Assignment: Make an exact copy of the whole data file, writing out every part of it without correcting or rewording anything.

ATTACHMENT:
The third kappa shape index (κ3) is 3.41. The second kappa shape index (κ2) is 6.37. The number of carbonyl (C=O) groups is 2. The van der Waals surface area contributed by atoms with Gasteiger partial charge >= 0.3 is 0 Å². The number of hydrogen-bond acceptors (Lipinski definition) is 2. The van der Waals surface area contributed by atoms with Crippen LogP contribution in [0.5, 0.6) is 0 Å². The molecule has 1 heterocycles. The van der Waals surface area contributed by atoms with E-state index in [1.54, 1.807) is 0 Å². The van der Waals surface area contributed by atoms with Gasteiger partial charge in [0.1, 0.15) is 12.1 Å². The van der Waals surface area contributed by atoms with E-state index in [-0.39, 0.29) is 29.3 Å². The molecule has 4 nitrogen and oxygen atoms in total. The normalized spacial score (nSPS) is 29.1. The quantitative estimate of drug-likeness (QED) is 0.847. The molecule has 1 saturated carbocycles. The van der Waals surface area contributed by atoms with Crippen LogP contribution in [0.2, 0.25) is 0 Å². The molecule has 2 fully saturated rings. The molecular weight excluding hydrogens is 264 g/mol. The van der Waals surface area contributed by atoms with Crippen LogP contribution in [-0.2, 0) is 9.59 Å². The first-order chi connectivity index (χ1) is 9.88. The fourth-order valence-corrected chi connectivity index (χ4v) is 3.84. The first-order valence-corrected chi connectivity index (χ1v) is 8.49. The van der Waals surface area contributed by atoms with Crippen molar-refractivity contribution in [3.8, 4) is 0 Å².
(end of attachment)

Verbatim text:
The third kappa shape index (κ3) is 3.41. The second kappa shape index (κ2) is 6.37. The number of carbonyl (C=O) groups is 2. The van der Waals surface area contributed by atoms with Gasteiger partial charge >= 0.3 is 0 Å². The number of hydrogen-bond acceptors (Lipinski definition) is 2. The van der Waals surface area contributed by atoms with Crippen LogP contribution in [0.5, 0.6) is 0 Å². The molecule has 1 heterocycles. The van der Waals surface area contributed by atoms with E-state index in [1.54, 1.807) is 0 Å². The van der Waals surface area contributed by atoms with Gasteiger partial charge in [0.1, 0.15) is 12.1 Å². The van der Waals surface area contributed by atoms with E-state index in [-0.39, 0.29) is 29.3 Å². The molecule has 4 nitrogen and oxygen atoms in total. The normalized spacial score (nSPS) is 29.1. The quantitative estimate of drug-likeness (QED) is 0.847. The molecule has 1 saturated carbocycles. The van der Waals surface area contributed by atoms with Crippen LogP contribution in [0.2, 0.25) is 0 Å². The molecule has 2 fully saturated rings. The molecular weight excluding hydrogens is 264 g/mol. The van der Waals surface area contributed by atoms with Crippen LogP contribution in [-0.2, 0) is 9.59 Å². The first-order chi connectivity index (χ1) is 9.88. The fourth-order valence-corrected chi connectivity index (χ4v) is 3.84. The first-order valence-corrected chi connectivity index (χ1v) is 8.49. The van der Waals surface area contributed by atoms with Crippen molar-refractivity contribution in [3.8, 4) is 0 Å².